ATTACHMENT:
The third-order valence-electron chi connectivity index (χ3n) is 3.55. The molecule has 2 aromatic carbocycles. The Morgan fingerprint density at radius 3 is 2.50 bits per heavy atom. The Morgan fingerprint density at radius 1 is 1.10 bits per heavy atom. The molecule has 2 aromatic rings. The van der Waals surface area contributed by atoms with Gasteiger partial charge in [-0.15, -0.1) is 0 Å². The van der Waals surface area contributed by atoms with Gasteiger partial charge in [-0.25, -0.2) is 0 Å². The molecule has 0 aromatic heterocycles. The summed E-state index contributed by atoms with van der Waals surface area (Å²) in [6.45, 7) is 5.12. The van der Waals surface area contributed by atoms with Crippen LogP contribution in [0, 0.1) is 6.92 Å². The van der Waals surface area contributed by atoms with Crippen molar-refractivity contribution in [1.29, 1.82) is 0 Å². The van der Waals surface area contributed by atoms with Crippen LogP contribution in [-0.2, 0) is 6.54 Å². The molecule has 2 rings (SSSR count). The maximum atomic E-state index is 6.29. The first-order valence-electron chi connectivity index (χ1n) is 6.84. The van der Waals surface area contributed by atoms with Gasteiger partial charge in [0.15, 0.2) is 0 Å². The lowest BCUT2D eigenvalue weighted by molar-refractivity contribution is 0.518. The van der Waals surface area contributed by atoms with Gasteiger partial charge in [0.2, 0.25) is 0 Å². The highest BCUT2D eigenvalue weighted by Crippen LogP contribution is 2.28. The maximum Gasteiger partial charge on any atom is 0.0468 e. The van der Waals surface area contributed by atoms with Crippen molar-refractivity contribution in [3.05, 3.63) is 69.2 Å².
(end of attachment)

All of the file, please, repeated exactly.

The third-order valence-electron chi connectivity index (χ3n) is 3.55. The molecule has 2 aromatic carbocycles. The Morgan fingerprint density at radius 3 is 2.50 bits per heavy atom. The Morgan fingerprint density at radius 1 is 1.10 bits per heavy atom. The molecule has 2 aromatic rings. The van der Waals surface area contributed by atoms with Gasteiger partial charge in [-0.15, -0.1) is 0 Å². The van der Waals surface area contributed by atoms with Gasteiger partial charge in [-0.25, -0.2) is 0 Å². The molecule has 0 aromatic heterocycles. The summed E-state index contributed by atoms with van der Waals surface area (Å²) in [6.45, 7) is 5.12. The van der Waals surface area contributed by atoms with Crippen LogP contribution in [0, 0.1) is 6.92 Å². The van der Waals surface area contributed by atoms with Crippen molar-refractivity contribution in [1.29, 1.82) is 0 Å². The van der Waals surface area contributed by atoms with Crippen LogP contribution in [-0.2, 0) is 6.54 Å². The molecule has 2 rings (SSSR count). The maximum atomic E-state index is 6.29. The first-order valence-electron chi connectivity index (χ1n) is 6.84. The van der Waals surface area contributed by atoms with Gasteiger partial charge in [0.15, 0.2) is 0 Å². The lowest BCUT2D eigenvalue weighted by molar-refractivity contribution is 0.518. The van der Waals surface area contributed by atoms with Gasteiger partial charge in [0.2, 0.25) is 0 Å². The highest BCUT2D eigenvalue weighted by Crippen LogP contribution is 2.28. The maximum Gasteiger partial charge on any atom is 0.0468 e. The van der Waals surface area contributed by atoms with Crippen molar-refractivity contribution in [3.05, 3.63) is 69.2 Å².